Tuesday, April 23, 2013

Inside The Flatiron School Of Coding, Where You Can Become A Developer With A $70,000 Salary

Source: http://www.businessinsider.com/flatiron-school-coding-program-2013-4

flatiron school job fairThe Flatiron School is a full-time, 12-week intensive coding program that teaches normal people how to code, no experience required.

At the end of the program, graduates are full fledged web developers.

In New York, the Flatiron School is known as the Harvard Business School of coding because of its very selective application process. Only 2% of applicants are admitted, but 100% of its students secured jobs after the inaugural semester. Flatiron School teaches coding like creative writing unlike traditional programs.

Click here to check out a behind the scenes look at the Flatiron School >

"We find great people and then teach them how to code, not the other way around," says Avi Flombaum, Flatiron School's dean.

The Flatiron School costs $10,000 but graduates typically net starting salaries upwards of $70,000, after the intensive 12-week program.

If a student accepts a position through Flatiron School's job placement program it will refund $4,000 of the tuition and there are also scholarships for underrepresented groups like females and minorities.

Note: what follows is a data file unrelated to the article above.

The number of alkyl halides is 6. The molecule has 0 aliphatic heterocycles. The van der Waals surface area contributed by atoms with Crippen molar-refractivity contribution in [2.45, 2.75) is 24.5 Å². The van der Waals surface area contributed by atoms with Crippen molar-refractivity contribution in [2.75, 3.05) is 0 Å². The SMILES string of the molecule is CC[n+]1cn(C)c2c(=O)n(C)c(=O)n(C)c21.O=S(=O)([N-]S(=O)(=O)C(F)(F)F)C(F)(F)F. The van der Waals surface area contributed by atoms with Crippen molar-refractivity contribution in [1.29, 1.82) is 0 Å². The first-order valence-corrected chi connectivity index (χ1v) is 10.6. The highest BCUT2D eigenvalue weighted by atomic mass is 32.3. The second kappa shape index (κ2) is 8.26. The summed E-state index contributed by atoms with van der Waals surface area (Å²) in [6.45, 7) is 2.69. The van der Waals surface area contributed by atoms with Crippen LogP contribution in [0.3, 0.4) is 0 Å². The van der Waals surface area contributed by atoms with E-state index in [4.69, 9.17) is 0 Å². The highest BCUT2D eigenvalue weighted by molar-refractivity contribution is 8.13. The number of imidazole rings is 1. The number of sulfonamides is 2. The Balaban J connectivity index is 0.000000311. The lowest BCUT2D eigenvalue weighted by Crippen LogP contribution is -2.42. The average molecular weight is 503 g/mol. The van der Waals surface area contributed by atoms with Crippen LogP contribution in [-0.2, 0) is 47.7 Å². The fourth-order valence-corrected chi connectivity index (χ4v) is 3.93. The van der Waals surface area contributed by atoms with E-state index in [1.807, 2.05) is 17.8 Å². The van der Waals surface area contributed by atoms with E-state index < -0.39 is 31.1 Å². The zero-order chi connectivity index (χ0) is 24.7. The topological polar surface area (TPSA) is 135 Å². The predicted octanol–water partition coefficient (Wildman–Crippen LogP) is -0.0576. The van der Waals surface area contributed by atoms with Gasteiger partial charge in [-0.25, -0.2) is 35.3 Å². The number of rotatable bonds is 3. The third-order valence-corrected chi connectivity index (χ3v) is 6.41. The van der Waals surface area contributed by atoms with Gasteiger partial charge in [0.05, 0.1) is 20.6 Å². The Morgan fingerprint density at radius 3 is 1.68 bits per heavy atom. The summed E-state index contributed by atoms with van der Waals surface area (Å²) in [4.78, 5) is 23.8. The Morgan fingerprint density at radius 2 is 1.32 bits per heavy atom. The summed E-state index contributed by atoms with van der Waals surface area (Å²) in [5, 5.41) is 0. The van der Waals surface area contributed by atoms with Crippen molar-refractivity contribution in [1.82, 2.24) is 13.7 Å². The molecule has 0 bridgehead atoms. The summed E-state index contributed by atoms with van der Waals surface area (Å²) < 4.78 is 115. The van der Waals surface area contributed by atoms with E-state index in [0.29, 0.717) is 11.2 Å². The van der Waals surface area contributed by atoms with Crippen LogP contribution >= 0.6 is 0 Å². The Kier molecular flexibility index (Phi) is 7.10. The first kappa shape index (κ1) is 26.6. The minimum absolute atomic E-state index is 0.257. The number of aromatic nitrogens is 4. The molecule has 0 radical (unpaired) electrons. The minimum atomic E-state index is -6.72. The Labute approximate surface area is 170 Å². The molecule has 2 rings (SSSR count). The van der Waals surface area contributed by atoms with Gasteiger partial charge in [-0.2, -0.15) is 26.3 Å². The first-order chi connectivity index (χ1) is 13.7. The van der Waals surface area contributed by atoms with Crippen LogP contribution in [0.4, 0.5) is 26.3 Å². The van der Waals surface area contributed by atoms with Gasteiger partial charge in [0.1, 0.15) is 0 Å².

flatiron school job fair

The Flatiron School was started in July 2012 by Avi Flombaum and Adam Enbar. Flombaum has a passion for teaching ot! hers to code. Before starting Flatiron School Enbar organized a ton of developer meet ups and held online classes in the New York City area. At just 20 years old he became the CTO of a hedge fund and his credentials go on and on from there.

"[Flatiron School is] totally bootstrapped," Flombaum said. "I don't think investment and education mix because investment is about scale the second you take money." 

Flombaum's goal for the Flatiron School is to create a talent pipeline of developers in New York City and he has already established a tight-knit community. Despite running a successful school, one of the biggest challenges facing the bootstrapped company is finding high-quality teaching talent. But this challenge is all right for now because Flombaum wants Flatiron School to grow slowly, "to ensure quality is tremendously better than all the other schools." 

Last week the Flatiron School held its second ever job fair where students showed off the projects they have been working on for the past 8 weeks. 

To kick off the job fair, Flatiron School Dean, Avi Flombaum, gave a presentation on the school's mission and an overview of projects the students have been working on.

Here's Flombaum explaining his teaching philosophy.

"If you want to build a ship, don't drum up the men to gather wood, divide the work and give orders. Instead, teach them to year for the vast and endless sea."

See the rest of the story at Business Insider

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